By William Pearce
Starting around 1938, Hispano-Suiza began to halt development of its other aircraft engines to focus on its latest V-12, the 12Z (Type 89). The 12Z drew heavily from the Hispano-Suiza 12Y but had many improvements, including two-speed supercharging and four-valves per cylinder actuated by dual-overhead camshafts. France was in desperate need of high-powered aircraft engines to keep its air force comparable to those of other European nations during the build-up to World War II. The 12Z was developing 1,400 hp (1,044 kW) at 2,600 rpm when France surrendered in June 1940.
One of the engine programs that was suspended because of the 12Z was the Hispano-Suiza 24Y: a 2,200 hp (1,641 kW), 24-cylinder H engine utilizing many 12Y components. Not long into the 12Z program, engineers started to wonder what level of performance could be achieved by a 24-cylinder engine using 12Z components. In 1943 and under German occupation, development began on the Hispano-Suiza 24Z (Type 95) engine.
The 24Z had the same vertical H-24 configuration as the earlier 24Y with two cylinder banks situated above crankcase and another two cylinder banks below. The two-piece crankcase was made from aluminum and split horizontally. A crankshaft served each upper and lower cylinder bank pair. Each one-piece crankshaft had six-throws, was counterbalanced, and was supported by seven main bearings. The pistons were connected to the crankshafts via fork-and-blade connecting rods. The crankshafts, connecting rods, and pistons were the same as those used in the 12Z engine.
Each of the 24Z’s four cylinder banks was made up of a six-cylinder block with an integral crossflow cylinder head. The two intake valves and two exhaust valves for each cylinder were controlled by separate overhead camshafts. The camshafts were driven from a vertical shaft at the rear of each cylinder bank. The cylinder banks and their valve train were from the 12Z engine.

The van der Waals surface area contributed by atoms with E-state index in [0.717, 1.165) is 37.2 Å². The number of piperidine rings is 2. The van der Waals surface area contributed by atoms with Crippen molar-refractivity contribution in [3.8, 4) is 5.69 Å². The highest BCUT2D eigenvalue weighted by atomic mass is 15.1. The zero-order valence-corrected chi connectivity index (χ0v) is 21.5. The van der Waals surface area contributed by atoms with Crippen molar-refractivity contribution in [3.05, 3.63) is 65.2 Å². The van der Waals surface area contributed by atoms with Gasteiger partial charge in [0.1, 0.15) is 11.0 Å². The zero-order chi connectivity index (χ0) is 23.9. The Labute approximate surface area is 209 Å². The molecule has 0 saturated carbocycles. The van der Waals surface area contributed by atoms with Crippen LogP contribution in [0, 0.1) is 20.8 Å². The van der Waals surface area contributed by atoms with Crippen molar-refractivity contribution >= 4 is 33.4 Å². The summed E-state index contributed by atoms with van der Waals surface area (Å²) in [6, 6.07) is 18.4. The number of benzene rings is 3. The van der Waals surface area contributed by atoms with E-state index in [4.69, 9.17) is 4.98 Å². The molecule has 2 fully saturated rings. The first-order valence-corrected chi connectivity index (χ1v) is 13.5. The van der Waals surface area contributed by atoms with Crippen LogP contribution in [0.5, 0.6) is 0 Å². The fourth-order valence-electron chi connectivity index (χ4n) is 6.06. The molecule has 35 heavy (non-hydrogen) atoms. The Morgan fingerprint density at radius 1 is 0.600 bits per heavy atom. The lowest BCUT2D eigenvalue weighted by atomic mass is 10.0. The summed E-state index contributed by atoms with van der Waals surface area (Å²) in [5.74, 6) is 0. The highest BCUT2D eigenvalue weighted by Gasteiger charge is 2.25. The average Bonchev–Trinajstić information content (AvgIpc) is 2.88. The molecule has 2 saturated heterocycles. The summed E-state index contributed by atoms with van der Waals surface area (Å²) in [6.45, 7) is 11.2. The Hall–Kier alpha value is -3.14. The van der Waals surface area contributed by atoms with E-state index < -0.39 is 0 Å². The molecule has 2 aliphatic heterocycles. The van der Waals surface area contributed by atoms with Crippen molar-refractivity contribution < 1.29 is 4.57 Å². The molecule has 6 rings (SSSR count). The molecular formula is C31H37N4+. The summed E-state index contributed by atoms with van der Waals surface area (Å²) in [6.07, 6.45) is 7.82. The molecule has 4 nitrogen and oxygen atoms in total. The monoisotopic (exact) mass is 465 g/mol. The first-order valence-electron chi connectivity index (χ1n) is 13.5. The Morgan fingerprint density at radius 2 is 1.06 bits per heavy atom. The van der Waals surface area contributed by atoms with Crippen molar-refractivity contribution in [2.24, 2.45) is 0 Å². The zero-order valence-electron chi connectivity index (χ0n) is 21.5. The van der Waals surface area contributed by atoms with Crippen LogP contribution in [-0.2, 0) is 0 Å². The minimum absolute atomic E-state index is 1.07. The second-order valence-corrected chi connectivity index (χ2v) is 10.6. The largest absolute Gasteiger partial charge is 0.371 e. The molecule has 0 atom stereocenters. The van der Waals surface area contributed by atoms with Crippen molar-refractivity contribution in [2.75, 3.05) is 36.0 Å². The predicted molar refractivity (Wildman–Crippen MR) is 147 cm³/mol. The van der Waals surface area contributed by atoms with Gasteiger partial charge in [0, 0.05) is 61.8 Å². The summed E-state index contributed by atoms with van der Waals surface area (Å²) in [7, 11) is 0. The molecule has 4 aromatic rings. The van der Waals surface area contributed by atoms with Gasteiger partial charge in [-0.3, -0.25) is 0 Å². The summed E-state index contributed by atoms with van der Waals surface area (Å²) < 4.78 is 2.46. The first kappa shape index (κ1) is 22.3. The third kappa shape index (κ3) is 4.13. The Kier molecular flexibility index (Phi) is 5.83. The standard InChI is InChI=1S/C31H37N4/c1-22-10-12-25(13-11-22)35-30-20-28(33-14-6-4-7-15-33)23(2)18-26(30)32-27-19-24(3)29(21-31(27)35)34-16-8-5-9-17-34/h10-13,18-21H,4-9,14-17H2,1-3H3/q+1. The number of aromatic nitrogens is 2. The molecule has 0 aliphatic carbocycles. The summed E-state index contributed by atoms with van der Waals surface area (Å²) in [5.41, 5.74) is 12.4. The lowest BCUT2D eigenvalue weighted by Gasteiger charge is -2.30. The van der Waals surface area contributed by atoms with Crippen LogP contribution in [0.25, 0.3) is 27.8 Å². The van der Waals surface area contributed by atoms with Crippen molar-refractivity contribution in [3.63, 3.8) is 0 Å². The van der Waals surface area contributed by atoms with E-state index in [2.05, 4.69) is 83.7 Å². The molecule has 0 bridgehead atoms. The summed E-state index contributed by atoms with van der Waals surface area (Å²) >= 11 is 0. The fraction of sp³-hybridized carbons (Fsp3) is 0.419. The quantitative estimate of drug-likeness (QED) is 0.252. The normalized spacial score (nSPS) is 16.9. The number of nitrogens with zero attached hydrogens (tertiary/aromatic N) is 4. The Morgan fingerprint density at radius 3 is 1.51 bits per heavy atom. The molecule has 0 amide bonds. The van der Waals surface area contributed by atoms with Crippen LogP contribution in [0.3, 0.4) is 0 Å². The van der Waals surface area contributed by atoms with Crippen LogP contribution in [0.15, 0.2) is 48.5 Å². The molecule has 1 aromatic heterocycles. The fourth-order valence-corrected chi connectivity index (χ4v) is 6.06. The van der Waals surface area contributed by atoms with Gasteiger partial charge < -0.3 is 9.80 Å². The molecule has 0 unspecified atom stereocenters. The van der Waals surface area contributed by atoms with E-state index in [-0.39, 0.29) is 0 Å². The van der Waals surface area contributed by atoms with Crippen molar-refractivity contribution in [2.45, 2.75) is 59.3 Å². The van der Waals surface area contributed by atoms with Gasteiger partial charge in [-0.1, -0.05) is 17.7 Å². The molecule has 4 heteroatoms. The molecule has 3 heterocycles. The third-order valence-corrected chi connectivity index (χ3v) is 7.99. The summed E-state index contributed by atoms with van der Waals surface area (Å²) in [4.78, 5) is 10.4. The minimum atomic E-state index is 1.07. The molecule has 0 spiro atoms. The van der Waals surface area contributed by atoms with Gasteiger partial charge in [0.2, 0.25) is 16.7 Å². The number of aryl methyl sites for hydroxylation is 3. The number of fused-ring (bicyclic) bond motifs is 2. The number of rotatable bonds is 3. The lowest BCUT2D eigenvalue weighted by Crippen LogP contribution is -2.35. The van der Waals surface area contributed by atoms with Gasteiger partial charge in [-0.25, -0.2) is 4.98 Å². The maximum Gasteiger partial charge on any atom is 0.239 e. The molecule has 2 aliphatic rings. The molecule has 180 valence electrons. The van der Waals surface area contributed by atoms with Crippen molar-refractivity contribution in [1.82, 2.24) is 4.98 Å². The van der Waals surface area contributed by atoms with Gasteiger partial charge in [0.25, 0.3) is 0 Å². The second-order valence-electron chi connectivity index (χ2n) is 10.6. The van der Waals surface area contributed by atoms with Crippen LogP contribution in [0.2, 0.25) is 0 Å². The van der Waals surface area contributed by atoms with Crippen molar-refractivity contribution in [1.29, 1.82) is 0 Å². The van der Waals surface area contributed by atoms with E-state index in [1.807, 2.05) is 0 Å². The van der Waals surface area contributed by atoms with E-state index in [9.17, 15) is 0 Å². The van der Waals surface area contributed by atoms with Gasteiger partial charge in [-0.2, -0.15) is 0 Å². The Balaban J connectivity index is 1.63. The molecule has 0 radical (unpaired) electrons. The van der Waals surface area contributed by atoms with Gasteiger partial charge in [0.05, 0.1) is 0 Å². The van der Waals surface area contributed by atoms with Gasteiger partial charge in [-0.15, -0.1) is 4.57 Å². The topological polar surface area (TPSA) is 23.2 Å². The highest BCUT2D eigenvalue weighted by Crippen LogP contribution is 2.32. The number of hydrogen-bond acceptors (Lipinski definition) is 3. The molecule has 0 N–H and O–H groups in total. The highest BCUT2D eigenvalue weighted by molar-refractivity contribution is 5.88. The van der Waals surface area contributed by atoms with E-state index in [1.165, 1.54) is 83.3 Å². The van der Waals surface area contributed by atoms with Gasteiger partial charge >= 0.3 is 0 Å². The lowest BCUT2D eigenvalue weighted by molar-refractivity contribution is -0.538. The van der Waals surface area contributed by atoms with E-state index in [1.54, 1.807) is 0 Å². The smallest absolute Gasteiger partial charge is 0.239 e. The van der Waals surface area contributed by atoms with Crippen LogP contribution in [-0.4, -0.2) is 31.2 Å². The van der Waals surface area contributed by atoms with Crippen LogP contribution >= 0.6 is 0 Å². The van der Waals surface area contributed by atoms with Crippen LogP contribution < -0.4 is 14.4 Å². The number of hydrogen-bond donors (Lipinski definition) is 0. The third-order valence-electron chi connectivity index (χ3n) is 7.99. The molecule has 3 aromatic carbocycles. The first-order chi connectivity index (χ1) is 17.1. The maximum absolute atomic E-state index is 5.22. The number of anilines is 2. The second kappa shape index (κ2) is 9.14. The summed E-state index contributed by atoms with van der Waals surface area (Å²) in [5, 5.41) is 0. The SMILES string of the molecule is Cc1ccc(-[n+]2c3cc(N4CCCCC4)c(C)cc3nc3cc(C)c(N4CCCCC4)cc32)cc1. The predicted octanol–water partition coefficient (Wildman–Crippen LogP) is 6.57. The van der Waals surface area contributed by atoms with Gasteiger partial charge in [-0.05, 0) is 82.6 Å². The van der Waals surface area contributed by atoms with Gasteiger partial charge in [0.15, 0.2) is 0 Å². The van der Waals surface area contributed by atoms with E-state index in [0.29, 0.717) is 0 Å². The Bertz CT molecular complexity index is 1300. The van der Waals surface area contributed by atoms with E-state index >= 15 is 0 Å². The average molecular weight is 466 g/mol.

Two superchargers were mounted at the rear of the engine with their impellers parallel to the engine’s crankshafts. Originally, single-speed supercharges were used, but these were later replaced with two-speed units. At low speed, the supercharger’s impeller spun at 6.72 times crankshaft speed. At high speed, the impeller spun at 9.52 times crankshaft speed. Supercharger speed change and boost control were automatic. Separate intake manifolds led from each supercharger to the inner side of the upper and lower cylinder banks. Mounted on each side of the crankcase was a fuel pump that injected fuel directly into each cylinder. Each fuel pump was driven via a shaft from the rear of the engine. The two spark plugs per cylinder were positioned below the intake valves. The spark plugs for each upper and lower cylinder bank pair were fired by two magnetos mounted to the propeller gear reduction case.
The front of each crankshaft engaged a separate propeller shaft at a .44 to 1 gear reduction. The two propeller shafts made up a contra-rotating unit. The 24Z was not built with a single-rotation propeller shaft. The engine had provisions for a cannon to be mounted between the upper cylinder banks and fire through the hollow propeller shaft. Each upper and lower cylinder bank pair on the 24Z could operate independently of the other.